Loading...

American Dictionary of the English Language

Dictionary Search

Principal


PRIN'CIPAL, adjective [Latin principalis, from princeps.]

1. Chief; highest in rank, character or respectability; as the principal officers of a government; the principal men of a city, town, or state. Acts 25:23. 1 Chronicles 24:6.

2. Chief; most important or considerable; as the principal topics of debate; the principal arguments in a case; the principal points of law; the principal beams of a building; the principal productions of a country.

Wisdom is the principal thing. Proverbs 4:7.

3. In law, a principal challenge, is where the cause assigned carries with it prima facie evidence of partiality, favor or malice.

4. In music, fundamental.

PRIN'CIPAL, noun A chief or head; one who takes the lead; as the principal of a faction, an insurrection or mutiny.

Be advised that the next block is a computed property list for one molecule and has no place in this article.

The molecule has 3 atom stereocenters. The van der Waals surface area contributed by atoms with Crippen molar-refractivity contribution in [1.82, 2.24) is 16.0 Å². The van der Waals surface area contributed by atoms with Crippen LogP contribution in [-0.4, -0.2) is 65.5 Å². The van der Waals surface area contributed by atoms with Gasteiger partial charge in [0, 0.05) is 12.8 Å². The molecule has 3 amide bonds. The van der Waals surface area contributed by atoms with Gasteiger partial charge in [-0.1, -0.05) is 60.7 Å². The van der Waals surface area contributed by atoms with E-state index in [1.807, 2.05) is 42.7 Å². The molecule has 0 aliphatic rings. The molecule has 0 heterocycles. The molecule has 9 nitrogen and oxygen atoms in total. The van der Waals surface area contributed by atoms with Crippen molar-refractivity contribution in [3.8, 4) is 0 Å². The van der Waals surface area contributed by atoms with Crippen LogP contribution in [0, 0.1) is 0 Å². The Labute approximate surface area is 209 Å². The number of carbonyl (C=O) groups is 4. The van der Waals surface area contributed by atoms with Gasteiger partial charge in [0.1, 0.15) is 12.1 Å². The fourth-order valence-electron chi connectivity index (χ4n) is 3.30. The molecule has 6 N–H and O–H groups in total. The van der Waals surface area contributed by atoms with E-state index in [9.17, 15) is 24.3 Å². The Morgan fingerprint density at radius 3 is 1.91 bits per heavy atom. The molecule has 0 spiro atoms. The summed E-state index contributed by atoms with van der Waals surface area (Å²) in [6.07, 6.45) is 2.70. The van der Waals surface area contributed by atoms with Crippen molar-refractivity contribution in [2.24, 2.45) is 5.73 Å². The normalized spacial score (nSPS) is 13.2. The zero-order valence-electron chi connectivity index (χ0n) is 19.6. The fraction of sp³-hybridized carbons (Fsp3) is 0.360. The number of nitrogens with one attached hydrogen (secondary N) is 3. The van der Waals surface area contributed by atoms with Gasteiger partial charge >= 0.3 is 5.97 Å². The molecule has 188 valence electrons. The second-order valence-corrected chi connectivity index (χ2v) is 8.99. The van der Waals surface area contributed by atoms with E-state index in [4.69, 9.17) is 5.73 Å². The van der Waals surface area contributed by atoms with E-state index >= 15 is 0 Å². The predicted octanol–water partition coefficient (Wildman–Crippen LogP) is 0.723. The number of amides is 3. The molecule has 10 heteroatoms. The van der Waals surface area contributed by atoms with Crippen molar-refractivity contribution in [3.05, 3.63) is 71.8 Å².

1. The president, governor, or chief in authority. We apply the word to the chief instructor of an academy or seminary of learning.

2. In law, the actor or absolute perpetrator of a crime, or an abettor. A principal in the first degree, is the absolute perpetrator of the crime; a principal in the second degree, is one who is present, aiding and abetting the fact to be done; distinguished from an accessory. In treason, all persons concerned are principals.

3. In commerce, a capital sum lent on interest, due as a debt or used as a fund; so called in distinction from interest or profits.

Taxes must be continued, because we have no other means for paying off the principal

4. One primarily engaged; a chief party; in distinction from an auxiliary.

We were not principals, but auxiliaries in the war.